I’m in a graffiti-splattered concrete skate bowl near the Tottenham Marshes. It’s hot. The music is like seagulls amplified into static insanity. The carnival punks have taken over, and queercore band Poisonous Cunt is in full effect, but all I can see is the slumped over punk puking next to himself.
“Will nobody help him?” I ask the wind. I drop over and leave my bottle of water next to him. Nobody notices. A minute later, a second male slumps down, partied out, and vomits in solidarity onto the concrete. I place the bottle halfway between them.
I haven’t slept. I can’t remember how I ended up here. I sit on the edge and stare at the two paralytic punks. I feel all right about it.
The band cuts out, and the assembled sticky crew roar with drunken encouragement. My pair of puking princesses pop more punk-purge on to the floor. The grand finale. I slide off the precipice like pasta down the edge of a toilet bowl.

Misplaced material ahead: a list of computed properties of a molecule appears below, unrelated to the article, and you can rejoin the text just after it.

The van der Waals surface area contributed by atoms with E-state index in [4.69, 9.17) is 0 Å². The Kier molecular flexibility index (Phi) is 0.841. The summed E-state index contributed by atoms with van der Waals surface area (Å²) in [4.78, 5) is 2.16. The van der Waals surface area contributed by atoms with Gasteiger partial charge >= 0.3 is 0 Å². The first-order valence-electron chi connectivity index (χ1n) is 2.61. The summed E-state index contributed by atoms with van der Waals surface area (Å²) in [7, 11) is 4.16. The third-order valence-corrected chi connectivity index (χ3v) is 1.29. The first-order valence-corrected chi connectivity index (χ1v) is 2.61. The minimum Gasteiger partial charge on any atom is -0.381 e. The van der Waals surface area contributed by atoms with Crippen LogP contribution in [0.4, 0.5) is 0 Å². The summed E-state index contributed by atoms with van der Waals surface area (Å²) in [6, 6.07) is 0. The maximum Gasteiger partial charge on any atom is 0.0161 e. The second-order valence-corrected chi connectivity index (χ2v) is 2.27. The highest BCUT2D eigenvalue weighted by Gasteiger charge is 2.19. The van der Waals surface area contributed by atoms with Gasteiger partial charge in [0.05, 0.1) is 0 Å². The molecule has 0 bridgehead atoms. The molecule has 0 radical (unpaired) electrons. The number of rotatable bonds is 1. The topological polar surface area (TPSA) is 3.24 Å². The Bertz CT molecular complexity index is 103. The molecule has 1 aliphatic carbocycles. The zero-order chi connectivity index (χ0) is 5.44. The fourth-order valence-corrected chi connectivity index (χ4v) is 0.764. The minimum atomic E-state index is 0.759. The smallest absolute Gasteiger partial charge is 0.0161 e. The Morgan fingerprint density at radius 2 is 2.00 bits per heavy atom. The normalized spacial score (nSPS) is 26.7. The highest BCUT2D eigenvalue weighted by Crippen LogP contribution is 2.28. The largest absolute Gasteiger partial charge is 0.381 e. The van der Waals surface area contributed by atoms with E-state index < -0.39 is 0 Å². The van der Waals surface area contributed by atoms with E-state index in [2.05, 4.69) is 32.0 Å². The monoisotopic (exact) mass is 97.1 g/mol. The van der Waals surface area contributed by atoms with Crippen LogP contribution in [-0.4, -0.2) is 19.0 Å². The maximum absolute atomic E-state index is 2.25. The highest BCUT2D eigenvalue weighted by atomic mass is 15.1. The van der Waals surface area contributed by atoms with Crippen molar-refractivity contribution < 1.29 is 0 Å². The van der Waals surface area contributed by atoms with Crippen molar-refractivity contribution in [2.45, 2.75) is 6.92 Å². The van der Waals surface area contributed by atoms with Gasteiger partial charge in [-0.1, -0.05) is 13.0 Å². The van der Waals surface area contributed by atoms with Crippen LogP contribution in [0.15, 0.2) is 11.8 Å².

As I reach the bottom, I realize the skatepark is livewire electric with skateboarders slicing back and forth like hummingbirds. One of them is singing, their voice falsetto above the grinding of wheel on concrete.
Maybe it’s the heat. Maybe the Poisonous Cunt. I am paralyzed, caught between the flashing pulses of color and laughter whipping past me on all sides like frights on a fairground ride. I tighten into a protective knot, ready to be rumbled, when one phantasm grinds to a halt before me and reaches out a hand.
I look up, and atop a harlequin medley of polychromatic chiaroscuro is the beaming face of Yaya Bones.
“Ayesha … selamat datang.”
They smile. “You know I speak Mandarin not Bahasa. Come on, get up.”
Yaya Bones (nee Ayesha Tan-Jones), community organizer and nonbinary witch, scrapes me off the bowl and toward the ragged bursts of plants breaking through the asphalt towards the sunlight, growing, even when the humans stamping drunkenly around seek to destroy them.
“Herbal magic flourishing through the cracks,” they say, picking a piece of mugwort from between the shattered asphalt and crushing it between their fingers. They let me smell it. It smells how I imagine someone who has been hunting in a forest by moonlight smells.
“What were you singing?”
They repeat the line, clapping their hands along to punctuate their explanation.